***RESULTS OF THE BALLOT***
TOP POLICY – ‘A RENT REGULATION ACT’ – Dr Eoin Clarke
No.2 POLICY – ‘SECURITY OF TENURE’ – Romin Sutherland
No. 3 POLICY – ‘PRIVATE RENTED SECTOR – HIGHER STANDARDS OF ENERGY EFFICIENCY/REPAIR; RENT CONTROL’ – Jeremy Corbyn MP
JOINT No.4 POLICY – ‘WIDEN ACCESS? MAKE STUDENT ACCOMMODATION MORE AFFORDABLE’ – Ryan Wain
& ‘GET SERIOUS ABOUT HOUSING’ – Steve Hart
THANK YOU TO ALL OUR SPEAKERS AND THE AUDIENCE FOR A GREAT NIGHT OF DEBATE AND IDEAS.
90 second policy ideas, quick-fire questions and debate on the future of
Chaired by Jack Dromey MP, Shadow Housing Minister
- 90 SECONDS PER SPEAKER TO PRESENT A POLICY IDEA (up to 20 speakers)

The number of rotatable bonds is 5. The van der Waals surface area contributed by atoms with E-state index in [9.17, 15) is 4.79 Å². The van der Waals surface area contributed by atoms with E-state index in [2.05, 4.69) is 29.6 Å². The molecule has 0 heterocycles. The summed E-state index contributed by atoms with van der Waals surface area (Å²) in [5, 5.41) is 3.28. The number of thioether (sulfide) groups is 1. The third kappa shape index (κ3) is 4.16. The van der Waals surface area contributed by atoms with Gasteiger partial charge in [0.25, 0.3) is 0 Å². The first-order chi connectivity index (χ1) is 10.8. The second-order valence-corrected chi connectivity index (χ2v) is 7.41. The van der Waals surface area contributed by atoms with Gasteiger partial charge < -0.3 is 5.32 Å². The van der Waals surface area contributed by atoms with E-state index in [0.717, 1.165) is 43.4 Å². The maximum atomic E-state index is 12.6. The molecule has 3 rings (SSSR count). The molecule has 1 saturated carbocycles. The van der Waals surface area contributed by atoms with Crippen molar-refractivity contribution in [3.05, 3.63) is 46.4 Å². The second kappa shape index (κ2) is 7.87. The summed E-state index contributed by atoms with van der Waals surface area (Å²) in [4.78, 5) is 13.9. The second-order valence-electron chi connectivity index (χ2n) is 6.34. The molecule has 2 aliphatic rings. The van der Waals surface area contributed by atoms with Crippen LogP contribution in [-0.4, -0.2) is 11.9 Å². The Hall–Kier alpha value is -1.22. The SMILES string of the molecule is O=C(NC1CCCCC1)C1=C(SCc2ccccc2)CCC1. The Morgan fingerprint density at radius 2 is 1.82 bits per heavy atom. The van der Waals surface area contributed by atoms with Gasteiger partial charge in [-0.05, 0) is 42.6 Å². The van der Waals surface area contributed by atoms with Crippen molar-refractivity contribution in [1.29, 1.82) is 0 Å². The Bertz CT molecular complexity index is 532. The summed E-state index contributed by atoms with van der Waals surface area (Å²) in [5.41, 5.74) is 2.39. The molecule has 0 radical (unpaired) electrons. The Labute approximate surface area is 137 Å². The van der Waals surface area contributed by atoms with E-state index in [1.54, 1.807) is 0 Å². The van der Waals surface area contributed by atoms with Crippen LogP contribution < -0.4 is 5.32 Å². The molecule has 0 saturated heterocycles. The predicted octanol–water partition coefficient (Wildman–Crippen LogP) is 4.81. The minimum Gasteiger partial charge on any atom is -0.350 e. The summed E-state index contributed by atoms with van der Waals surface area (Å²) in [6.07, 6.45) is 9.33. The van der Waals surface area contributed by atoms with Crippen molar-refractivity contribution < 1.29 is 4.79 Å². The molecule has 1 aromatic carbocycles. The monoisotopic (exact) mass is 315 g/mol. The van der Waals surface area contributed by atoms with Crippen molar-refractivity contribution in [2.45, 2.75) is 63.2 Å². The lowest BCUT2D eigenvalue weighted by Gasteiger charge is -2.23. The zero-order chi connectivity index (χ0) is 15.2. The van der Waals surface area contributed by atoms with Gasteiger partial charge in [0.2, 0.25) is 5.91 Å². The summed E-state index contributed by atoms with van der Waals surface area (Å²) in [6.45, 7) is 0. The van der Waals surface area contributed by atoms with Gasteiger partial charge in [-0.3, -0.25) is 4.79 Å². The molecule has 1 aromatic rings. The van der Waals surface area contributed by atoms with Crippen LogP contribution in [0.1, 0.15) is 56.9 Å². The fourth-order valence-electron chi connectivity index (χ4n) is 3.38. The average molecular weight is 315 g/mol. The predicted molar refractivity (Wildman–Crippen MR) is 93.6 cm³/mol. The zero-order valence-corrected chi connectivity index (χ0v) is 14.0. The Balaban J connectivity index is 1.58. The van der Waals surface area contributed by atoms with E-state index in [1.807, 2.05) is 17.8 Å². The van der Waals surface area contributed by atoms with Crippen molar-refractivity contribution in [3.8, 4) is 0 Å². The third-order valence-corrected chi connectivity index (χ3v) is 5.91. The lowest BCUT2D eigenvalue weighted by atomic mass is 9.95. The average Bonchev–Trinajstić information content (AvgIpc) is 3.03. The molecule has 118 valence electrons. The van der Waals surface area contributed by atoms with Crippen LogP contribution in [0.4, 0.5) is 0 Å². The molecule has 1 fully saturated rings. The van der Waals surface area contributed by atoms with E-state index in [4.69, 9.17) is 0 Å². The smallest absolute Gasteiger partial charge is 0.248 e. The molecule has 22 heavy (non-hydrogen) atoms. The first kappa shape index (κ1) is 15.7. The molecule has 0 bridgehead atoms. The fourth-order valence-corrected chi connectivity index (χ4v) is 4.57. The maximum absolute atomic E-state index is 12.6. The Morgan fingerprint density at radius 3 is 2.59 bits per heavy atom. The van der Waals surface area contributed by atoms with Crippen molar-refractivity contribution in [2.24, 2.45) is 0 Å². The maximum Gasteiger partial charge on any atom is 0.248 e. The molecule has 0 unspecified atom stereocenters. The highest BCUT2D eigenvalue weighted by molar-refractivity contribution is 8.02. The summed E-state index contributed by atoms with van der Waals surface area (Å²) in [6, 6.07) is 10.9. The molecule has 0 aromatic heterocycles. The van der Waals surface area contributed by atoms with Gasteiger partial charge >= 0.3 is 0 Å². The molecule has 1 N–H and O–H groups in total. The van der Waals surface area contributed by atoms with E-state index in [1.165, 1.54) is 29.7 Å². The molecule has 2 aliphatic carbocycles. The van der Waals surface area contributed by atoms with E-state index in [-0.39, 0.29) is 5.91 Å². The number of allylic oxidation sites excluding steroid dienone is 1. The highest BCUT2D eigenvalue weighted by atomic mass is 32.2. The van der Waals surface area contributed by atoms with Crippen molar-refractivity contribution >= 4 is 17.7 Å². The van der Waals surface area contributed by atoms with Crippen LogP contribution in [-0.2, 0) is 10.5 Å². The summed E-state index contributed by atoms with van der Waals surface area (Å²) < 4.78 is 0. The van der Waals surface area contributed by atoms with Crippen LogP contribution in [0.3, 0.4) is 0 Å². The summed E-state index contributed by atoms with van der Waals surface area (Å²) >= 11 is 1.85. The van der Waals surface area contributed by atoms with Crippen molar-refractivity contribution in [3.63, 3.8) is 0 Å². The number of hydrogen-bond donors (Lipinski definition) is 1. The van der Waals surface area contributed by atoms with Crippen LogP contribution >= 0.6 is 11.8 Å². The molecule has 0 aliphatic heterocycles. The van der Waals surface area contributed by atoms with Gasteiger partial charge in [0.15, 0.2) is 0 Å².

- 3 MINUTES Q&A PER POLICY
- ONE VOTE – ONE TOP POLICY ON HOUSING
WHEN? 6.30pm-8.30pm, WEDNESDAY 23 MAY
WHERE? THE BARLEY MOW (pub), 104 Horseferry Road, Westminster, London, SW1P 2EE ***In upstairs function room***
5-10 Mins walking distance from Parliament
FREE ENTRY – LABOUR MEMBERS/SUPPORTERS WELCOME
SPEAKERS: Introduction from PragRad Chair, John Slinger and Shadow Housing Minister, Jack Dromey MP.
CONFIRMED SPEAKERS AND THEIR POLICY IDEAS:
1. Cllr Karen Alcock – Deputy Mayor and lead member for Housing in LB Hackney
Moving beyond rent or buy: The current intermediate housing market is not working. For many it is unaffordable, particularly for those low and middle income families who cannot access social housing, We need to develop a widely understood, sustainable intermediate tenure. Including a review of who these homes are for as well as what are the right levels of affordability. Government should commit to developing a long term building programme for this tenure.
2. Cllr Theo Blackwell
Private rent stabilisation